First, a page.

In 2018, several legendary Marine Corps battles will have their 50th, 75th and 100th anniversaries:

Jan. 21 marks the 50th anniversary of the start of the siege at the Khe Sanh Combat Base, during which the 26th ­Marine Regiment spent 77 days surrounded by thousands of North Vietnamese troops. The Marines came under intense artillery fire and much of their ammunition and other equipment was destroyed, so they had to be constantly resupplied by air. By the time the siege was broken, 205 U.S. troops had been killed and another 1,668 had been wounded. Up to 15,000 enemy troops are believed to have been killed. More than 1,600 enemy bodies were found along the base’s perimeter after the fighting.

Jan. 31 is the 50th anniversary of the start of the battle for Hue city during the Tet Offensive. North Vietnamese troops and communist guerrillas captured most of the city at the start of the surprise offensive and Marines had to fight street-by-street and house-by-house to drive the enemy back.

Initially, the U.S. limited artillery and airstrikes on Hue, so Marines used a tracked vehicle known as the Ontos for protection in the city’s narrow streets. During three weeks of intense urban fighting, 142 Marines were killed and another 857 wounded.

June 1 marks the 100th anniversary of one of the most famous battles Marines ever fought in: Belleau Wood. In March 1918, the Germans launched their last offensive of World War I in a last-ditch attempt to defeat the Allies before enough American troops arrived in ­Europe to turn the tide decisively against them. That June, the 4th Marine ­Brigade spent 20 days fighting entrenched German troops to secure Belleau Wood, suffering more than 4,000 casualties in the process. The Marines were allegedly called “Devil Dogs” by German troops, and the term ­became a nickname that lasts to the present day. The battlefield itself was renamed “Woods of the Marine Brigade” by the French 6th Army.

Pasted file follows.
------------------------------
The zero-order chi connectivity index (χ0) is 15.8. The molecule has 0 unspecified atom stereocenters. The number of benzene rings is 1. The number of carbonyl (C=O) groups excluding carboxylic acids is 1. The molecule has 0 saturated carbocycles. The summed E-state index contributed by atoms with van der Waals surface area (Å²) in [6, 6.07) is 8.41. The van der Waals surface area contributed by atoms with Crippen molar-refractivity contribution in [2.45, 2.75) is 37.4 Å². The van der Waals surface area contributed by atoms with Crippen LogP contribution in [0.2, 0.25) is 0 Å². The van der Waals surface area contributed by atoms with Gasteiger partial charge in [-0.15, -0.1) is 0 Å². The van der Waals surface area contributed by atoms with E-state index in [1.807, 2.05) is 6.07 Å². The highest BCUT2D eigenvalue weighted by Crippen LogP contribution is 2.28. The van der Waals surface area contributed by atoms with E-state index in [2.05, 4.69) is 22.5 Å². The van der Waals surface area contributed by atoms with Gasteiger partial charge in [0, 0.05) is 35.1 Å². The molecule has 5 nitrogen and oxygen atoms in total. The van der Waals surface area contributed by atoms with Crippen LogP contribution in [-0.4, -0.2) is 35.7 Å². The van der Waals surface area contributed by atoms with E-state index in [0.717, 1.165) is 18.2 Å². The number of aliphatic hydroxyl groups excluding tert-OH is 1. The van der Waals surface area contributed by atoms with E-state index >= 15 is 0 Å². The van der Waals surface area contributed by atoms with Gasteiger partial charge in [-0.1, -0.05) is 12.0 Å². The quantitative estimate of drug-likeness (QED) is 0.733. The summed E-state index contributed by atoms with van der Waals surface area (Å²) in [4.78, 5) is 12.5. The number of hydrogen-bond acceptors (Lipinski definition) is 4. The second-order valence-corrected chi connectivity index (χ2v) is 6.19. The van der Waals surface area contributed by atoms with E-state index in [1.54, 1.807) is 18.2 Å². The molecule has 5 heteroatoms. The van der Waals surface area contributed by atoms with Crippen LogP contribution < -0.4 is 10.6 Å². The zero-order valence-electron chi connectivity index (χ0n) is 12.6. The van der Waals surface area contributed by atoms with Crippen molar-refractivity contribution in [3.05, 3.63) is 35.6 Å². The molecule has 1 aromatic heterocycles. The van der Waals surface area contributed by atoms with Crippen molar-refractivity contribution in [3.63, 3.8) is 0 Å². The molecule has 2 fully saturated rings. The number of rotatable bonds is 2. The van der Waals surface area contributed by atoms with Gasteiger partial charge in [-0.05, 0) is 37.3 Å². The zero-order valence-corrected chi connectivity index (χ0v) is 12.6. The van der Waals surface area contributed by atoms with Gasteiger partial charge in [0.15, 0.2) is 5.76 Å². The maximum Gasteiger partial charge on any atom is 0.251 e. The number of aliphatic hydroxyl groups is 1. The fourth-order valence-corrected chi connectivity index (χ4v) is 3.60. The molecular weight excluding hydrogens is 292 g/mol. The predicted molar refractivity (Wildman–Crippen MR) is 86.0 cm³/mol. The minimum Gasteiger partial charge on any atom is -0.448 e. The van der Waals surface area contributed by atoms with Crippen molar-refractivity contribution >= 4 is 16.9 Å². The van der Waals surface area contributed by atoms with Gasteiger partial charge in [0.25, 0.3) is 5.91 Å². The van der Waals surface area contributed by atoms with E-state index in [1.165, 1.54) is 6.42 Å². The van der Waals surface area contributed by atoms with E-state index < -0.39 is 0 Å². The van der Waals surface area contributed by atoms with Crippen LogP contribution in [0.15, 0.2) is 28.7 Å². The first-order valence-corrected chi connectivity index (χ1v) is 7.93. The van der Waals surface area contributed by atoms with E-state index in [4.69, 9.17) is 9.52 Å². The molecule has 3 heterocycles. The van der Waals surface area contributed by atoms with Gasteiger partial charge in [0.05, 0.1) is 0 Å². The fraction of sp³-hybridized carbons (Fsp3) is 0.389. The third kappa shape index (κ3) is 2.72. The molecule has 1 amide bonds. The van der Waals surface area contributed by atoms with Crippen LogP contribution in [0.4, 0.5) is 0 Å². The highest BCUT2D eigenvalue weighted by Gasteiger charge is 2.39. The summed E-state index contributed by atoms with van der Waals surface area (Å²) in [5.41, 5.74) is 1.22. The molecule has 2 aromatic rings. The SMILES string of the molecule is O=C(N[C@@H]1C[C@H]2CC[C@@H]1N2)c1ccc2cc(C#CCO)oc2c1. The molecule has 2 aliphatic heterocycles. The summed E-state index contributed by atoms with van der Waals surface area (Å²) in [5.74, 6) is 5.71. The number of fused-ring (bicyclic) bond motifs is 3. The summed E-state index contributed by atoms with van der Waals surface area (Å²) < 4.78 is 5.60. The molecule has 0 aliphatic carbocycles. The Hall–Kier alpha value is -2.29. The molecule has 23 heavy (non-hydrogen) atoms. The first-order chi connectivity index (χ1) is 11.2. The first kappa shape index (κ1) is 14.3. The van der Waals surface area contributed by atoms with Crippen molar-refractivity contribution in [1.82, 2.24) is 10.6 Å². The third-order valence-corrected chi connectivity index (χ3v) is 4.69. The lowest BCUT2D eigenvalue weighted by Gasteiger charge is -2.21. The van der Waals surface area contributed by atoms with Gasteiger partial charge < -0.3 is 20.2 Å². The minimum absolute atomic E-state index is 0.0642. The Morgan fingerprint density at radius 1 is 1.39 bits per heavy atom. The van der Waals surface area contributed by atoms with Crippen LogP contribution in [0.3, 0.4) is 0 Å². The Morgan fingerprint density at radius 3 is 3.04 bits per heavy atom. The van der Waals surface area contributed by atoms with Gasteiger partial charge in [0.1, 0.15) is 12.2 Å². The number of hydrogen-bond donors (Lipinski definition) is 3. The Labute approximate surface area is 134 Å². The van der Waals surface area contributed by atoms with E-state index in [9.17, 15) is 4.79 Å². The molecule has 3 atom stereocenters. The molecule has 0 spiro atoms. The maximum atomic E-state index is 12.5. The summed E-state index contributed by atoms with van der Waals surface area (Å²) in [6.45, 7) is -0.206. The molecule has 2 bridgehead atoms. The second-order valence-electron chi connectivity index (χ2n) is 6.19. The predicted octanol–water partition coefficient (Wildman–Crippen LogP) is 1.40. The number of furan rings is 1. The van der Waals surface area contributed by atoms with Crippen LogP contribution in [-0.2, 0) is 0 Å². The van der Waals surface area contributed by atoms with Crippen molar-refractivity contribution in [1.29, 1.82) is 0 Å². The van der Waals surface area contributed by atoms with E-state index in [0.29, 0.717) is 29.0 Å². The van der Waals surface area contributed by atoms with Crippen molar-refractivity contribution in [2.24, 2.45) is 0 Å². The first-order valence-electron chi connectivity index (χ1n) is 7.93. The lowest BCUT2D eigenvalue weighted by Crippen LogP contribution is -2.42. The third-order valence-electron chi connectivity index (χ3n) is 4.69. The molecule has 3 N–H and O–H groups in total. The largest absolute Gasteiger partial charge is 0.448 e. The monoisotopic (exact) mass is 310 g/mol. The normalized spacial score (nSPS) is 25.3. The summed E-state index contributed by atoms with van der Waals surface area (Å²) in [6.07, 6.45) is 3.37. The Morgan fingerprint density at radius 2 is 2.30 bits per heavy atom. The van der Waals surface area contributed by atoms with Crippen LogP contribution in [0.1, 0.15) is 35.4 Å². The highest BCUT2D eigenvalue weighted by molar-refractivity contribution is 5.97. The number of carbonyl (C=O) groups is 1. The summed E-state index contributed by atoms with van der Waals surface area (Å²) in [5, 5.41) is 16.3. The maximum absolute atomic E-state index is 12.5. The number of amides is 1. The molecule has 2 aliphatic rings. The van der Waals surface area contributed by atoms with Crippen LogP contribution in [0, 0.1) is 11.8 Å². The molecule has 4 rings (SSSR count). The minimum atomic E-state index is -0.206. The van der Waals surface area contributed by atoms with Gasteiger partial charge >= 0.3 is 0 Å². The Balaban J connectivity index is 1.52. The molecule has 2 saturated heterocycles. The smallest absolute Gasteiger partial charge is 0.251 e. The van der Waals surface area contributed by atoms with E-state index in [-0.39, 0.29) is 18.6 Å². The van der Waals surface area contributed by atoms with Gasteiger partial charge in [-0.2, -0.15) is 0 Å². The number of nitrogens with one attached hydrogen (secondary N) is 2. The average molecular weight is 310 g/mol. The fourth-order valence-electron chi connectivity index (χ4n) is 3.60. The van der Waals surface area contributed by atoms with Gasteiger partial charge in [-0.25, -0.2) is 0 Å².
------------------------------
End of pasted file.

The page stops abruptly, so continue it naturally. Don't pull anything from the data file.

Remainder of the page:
Nov. 20 is the 75th anniversary of the Second World War’s battle of Tarawa atoll, which marked the beginning of the U.S. offensive in the Central Pacific. The main target was a Betio Island, a Japanese stronghold about 4,000 yards in length and 800 yards wide. A Japanese commander boasted that it would take one million Americans 100 years to take the island, but 18,000 Marines captured the island in 76 hours. The battle provided costly lessons on amphibious warfare. Landing craft became stuck on a reef hundreds of yards from shore, so Marines had to wade or swim to the beach under fire, taking heavy losses. By battle’s end, more than 1,600 U.S. troops had been killed.